The announcement of Larry Himes as the new White Sox GM, replacing Ken Harrelson, was made in a press conference in Chicago.

Himes drafted and signed Sox future stars like Frank Thomas, Jack McDowell, Robin Ventura, Ray Durham and Alex Fernandez as he rebuilt and guided the franchise through the possibility of moving to Florida. The GM drafted McDowell, Ventura, Thomas and Fernandez in the first round of four straight drafts from 1988-91, a run of success unprecedented in White Sox history and rare in baseball annals.

Himes would be fired in September 1990 after philosophical differences between him and ownership, in particular Jerry Reinsdorf, made working together impossible. At the press conference announcing Himes’ firing Reinsdorf let his feelings be known, loud and clear: “Larry Himes took us from Point A to Point B. He was very successful in getting us to Point B. We need to get to Point C. It’s our opinion that Larry Himes is not the best person to get us to Point C — a world’s championship.”


White Sox manager Jeff Torborg was named Manager of the Year by the Baseball Writers Association of America after guiding the team to a record of 94-68.

The Sox shocked the baseball world after being picked to finish no higher than fourth place. Instead, they challenged the eventual AL champion Oakland A’s into September and were the only club in the league to have won the season series from them. Only the A’s and the Pittsburgh Pirates had better 1990 records than the White Sox.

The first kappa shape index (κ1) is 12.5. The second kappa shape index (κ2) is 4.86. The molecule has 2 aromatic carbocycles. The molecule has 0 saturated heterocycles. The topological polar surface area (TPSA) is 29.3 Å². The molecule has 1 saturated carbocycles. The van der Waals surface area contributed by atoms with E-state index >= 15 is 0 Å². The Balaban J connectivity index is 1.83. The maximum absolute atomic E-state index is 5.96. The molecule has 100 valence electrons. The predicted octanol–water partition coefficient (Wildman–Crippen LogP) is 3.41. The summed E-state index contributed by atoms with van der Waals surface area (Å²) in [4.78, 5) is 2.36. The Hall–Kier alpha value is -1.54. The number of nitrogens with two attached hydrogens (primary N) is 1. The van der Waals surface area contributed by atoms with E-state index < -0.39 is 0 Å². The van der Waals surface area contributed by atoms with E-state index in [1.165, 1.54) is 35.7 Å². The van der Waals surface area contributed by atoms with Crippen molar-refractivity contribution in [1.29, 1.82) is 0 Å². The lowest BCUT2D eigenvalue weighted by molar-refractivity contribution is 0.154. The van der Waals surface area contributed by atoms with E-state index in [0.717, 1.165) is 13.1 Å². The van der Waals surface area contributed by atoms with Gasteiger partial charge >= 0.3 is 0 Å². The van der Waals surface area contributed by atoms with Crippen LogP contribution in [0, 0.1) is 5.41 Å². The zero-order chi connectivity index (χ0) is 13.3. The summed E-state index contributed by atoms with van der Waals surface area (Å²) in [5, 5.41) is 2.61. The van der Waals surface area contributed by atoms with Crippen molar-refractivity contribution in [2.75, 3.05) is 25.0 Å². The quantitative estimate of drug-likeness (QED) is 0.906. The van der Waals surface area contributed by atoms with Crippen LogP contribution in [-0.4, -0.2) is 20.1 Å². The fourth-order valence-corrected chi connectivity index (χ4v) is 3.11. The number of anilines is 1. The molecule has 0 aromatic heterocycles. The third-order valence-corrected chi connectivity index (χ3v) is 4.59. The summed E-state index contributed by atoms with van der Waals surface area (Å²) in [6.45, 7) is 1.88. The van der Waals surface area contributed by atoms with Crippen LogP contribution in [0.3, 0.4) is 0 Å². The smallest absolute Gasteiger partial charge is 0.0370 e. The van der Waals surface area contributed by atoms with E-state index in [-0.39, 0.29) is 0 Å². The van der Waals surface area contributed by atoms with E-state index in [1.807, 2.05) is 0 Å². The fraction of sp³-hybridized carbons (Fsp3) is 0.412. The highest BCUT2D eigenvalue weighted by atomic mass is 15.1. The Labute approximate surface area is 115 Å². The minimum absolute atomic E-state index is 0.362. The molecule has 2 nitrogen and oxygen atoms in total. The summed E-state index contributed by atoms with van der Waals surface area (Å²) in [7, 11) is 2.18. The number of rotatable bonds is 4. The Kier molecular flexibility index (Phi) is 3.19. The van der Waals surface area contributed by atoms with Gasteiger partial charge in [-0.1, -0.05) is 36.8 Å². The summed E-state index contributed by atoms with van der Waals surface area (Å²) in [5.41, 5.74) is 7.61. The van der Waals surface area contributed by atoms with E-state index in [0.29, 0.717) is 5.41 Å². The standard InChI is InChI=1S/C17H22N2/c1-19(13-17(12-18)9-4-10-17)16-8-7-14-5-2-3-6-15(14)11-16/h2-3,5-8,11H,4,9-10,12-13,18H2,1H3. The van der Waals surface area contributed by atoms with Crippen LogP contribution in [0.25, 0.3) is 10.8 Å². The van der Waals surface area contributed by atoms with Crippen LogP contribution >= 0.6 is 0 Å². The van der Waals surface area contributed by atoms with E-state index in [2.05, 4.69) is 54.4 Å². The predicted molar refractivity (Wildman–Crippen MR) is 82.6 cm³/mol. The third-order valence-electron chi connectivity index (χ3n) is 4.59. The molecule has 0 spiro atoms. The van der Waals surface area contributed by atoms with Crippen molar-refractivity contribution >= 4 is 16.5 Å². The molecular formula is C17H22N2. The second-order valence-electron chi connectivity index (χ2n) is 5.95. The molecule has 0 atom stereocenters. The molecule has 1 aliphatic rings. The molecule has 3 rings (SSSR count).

Torborg got 23 of 28 first-place votes, for 128 points. Oakland’s Tony La Russa, the former Sox skipper, picked up the other four first-place votes and finished with 72 points. Joe Morgan of the Red Sox got the final first place vote, finishing third with 28 points. Torborg was the only manager to be named on every ballot.


Literally days after the White Sox won their first World Series since 1917, Al Lopez died at the age of 97. Lopez, arguably the best manager in White Sox history, took over for Marty Marion before the start of the 1957 season and through 1965 led the club to nine straight winning seasons — five of them with 90+ victories — and the 1959 American League pennant.

He returned to manage the team for parts of 1968 and 1969.

Lopez was a fundamentalist, and as a former All-Star catcher knew the game. He worked through his assistant coaches as a game progressed, but wasn’t shy about calling players out if he felt they weren’t giving a best effort or were constantly doing something wrong. Among Sox players who felt his wrath at times were All-Stars Nellie Fox and Jim Landis, as well as pioneering great Larry Doby.

But under Lopez the team got results and (because he got along well with the media) positive publicity even when things weren’t going as well as could be on the field.

Lopez, “The Señor,” won 840 games with the Sox and had a winning percentage of .564.